Battle of Mount Tabor (1799)

The Battle of Mount Tabor was fought on 16 April 1799, between French forces commanded by Napoleon Bonaparte and General Jean-Baptiste Kléber, against an Ottoman Army under Abdullah Pasha al-Azm, ruler of Damascus. The battle was a consequence of the siege of Acre, in the later stages of the French Campaign in Egypt and Syria.

Battle of Mount Tabor
Part of the French Campaign in Egypt and Syria during the War of the Second Coalition

Battle of Mount Tabor by Louis-François Lejeune
Date16 April 1799
Al-Fuleh, some 10 km SW of Mount Tabor, Sidon Eyalet, Ottoman Empire
(present day Israel)
32°36′45″N 35°19′36″E / 32.61250°N 35.32667°E / 32.61250; 35.32667
Result French victory
French First Republic French Republic

 Ottoman Empire

Commanders and leaders
French First Republic Napoleon Bonaparte
French First Republic Jean Baptiste Kléber
Ottoman Empire Abdullah Pasha al-Azm
4,000[2] (at the end, after Bonaparte's 2,500 men arrived)[3] 35,000[3]
Casualties and losses
2 killed
60 wounded[4][5]
6,000 killed
500 captured[6]
Battle of Mount Tabor (1799) is located in Mediterranean
Battle of Mount Tabor (1799)
Location within Mediterranean
Battle of Mount Tabor (1799) is located in Israel
Battle of Mount Tabor (1799)
Battle of Mount Tabor (1799) (Israel)
  current battle
  Napoleon in command till 23 August 1799
Location of battle, as given on map by Pierre Jacotin, 1826

Upon hearing that a Turkish and Mamluk army had been sent from Damascus to Acre, for the purpose of forcing the French to raise the siege of Acre, General Bonaparte sent out detachments to track it down. General Kléber led an advance guard and boldly decided to engage the much larger Turkish army of 35,000 men near Mount Tabor, managing to hold it off until Napoleon drove General Louis André Bon’s division of 2,000 men in a circling manoeuvre and took the Turks completely by surprise in their rear.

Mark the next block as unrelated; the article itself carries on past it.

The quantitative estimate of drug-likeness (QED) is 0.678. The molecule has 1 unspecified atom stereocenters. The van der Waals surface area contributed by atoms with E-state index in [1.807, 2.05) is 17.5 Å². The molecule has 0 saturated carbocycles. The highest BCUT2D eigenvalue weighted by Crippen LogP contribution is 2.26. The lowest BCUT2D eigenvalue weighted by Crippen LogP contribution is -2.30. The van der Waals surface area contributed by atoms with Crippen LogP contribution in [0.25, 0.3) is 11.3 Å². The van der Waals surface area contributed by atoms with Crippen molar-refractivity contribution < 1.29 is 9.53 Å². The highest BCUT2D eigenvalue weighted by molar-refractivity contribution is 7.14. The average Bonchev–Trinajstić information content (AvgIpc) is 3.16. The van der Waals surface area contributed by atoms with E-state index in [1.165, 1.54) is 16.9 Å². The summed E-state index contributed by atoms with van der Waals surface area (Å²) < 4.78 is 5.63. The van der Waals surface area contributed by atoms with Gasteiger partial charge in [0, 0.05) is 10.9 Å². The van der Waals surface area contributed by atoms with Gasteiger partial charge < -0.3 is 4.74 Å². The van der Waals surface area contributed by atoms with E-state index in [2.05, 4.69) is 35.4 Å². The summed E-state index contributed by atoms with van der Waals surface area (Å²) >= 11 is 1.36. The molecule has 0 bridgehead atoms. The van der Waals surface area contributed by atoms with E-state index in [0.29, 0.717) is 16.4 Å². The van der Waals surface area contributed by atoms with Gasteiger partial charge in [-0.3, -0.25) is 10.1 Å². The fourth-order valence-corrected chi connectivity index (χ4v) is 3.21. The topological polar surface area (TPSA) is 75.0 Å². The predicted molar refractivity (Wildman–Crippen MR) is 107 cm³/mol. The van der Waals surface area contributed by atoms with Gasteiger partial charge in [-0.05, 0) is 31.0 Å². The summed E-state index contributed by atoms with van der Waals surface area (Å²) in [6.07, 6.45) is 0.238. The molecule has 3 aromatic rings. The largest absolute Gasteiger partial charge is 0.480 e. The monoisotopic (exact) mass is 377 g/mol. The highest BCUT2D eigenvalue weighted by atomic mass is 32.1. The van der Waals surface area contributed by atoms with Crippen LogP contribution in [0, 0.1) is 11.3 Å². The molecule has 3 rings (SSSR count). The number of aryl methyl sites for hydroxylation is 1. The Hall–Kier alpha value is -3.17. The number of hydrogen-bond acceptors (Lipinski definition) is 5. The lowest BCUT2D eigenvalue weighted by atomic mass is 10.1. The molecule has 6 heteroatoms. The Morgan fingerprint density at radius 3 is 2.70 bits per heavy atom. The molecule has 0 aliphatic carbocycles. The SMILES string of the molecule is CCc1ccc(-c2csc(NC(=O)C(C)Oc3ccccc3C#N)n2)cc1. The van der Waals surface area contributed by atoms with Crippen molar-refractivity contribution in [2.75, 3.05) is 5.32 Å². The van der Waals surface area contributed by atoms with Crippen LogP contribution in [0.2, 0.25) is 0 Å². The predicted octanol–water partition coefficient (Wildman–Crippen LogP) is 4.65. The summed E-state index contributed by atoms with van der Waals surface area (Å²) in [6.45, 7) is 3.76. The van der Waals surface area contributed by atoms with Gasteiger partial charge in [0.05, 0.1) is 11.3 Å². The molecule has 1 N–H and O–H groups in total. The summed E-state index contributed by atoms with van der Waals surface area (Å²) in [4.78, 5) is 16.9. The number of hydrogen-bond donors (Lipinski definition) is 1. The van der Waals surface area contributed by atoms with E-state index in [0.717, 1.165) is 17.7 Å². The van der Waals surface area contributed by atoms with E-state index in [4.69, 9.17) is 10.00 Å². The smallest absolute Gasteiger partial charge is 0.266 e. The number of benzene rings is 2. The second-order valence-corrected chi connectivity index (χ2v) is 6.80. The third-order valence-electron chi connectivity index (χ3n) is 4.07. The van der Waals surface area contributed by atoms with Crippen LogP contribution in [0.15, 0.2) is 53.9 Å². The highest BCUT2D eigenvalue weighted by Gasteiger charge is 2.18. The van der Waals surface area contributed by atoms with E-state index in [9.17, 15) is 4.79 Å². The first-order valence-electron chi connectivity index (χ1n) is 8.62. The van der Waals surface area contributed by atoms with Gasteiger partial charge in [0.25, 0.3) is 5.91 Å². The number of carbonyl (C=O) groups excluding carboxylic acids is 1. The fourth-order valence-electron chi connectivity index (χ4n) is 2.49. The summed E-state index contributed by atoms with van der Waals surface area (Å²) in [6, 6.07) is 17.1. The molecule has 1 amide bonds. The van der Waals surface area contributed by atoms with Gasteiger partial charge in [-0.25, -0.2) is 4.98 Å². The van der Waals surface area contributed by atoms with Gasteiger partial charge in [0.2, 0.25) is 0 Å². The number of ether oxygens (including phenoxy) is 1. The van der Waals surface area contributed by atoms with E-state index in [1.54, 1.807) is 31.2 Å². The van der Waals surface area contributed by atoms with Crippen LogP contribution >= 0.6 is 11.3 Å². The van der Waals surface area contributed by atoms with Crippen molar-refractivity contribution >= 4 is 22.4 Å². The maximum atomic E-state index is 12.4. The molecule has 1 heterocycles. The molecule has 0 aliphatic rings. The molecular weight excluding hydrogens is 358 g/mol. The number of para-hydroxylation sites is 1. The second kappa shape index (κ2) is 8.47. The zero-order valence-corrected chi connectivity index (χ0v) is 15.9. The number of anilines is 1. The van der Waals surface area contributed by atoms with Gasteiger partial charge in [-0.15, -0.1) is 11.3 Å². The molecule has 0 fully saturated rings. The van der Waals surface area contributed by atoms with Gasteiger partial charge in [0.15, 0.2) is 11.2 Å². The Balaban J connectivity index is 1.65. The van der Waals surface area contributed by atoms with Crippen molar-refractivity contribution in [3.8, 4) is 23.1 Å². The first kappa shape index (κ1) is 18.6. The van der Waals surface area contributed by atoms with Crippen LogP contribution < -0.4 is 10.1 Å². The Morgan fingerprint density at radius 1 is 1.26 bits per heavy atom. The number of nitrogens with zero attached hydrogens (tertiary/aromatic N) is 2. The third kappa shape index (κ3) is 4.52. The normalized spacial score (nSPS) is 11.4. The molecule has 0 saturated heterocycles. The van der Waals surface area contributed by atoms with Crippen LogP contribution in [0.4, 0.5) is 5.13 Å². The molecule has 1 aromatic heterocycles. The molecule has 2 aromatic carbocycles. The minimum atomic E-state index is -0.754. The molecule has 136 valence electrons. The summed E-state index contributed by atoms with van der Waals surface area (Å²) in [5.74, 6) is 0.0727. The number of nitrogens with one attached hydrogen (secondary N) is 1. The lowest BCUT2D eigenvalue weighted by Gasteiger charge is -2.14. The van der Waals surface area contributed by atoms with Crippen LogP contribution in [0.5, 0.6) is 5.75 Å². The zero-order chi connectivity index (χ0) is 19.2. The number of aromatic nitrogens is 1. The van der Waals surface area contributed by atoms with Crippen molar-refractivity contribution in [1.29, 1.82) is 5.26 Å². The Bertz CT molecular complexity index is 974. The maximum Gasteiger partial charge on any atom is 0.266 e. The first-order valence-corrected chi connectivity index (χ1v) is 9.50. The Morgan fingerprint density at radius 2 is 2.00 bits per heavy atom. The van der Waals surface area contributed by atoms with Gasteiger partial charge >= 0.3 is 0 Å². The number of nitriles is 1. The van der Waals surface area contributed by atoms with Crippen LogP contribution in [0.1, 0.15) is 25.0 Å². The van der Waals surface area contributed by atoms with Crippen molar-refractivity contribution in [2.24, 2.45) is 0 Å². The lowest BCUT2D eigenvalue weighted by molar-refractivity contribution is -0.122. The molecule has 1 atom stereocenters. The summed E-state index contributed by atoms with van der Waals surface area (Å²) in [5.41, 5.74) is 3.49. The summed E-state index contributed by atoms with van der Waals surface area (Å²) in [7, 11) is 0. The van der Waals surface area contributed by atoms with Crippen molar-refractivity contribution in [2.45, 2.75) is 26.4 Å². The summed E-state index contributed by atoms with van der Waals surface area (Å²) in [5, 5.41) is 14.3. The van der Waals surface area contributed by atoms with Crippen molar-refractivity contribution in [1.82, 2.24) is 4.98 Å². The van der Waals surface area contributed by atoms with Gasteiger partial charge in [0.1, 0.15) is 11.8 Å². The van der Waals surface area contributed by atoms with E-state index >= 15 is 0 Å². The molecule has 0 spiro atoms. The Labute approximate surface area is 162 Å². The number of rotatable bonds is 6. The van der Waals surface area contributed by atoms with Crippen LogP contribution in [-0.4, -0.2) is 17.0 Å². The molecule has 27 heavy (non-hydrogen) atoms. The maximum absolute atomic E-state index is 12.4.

The resulting battle saw the outnumbered French force inflict thousands of casualties and scatter the remaining forces of the pasha of Damascus, forcing them to abandon their hopes of reconquering Egypt and leaving Napoleon free to carry on the siege of Acre.[7]



By April, during the siege of Acre, Napoleon had become concerned about his strategic situation and the possible presence of large Ottoman forces in the vicinity. This resulted in more supervision of his subordinates and detailed instructions, which Kléber chafed at.[7] While in Nazareth, Kléber received news that a large Ottoman force was encamped near Mount Tabor, and saw a chance to make a name for himself. After taking the precaution to write to Napoleon of his intentions (but too late for Napoleon to respond), Kléber took his division of 2,000 men in the hopes of launching a daring night raid on the Ottoman camp. His plan was to march around the northern side of Mount Tabor to surprise the Ottoman forces at 2 am.[8]



Kléber had badly estimated how long the march would take and did not reach the plain below Mount Tabor until 6 am, by which time the sun had risen. The Ottoman forces, consisting of 10,000 infantry and 25,000 cavalry, spotted Kléber, who realised that his best bet was to form two infantry squares to defend against attack, then hopefully retreat during the night. However, as the day wore on, it became clear to both Kléber and the Ottomans that his position could not last, as Kléber's men were running out of ammunition, thirsty and starving.[8]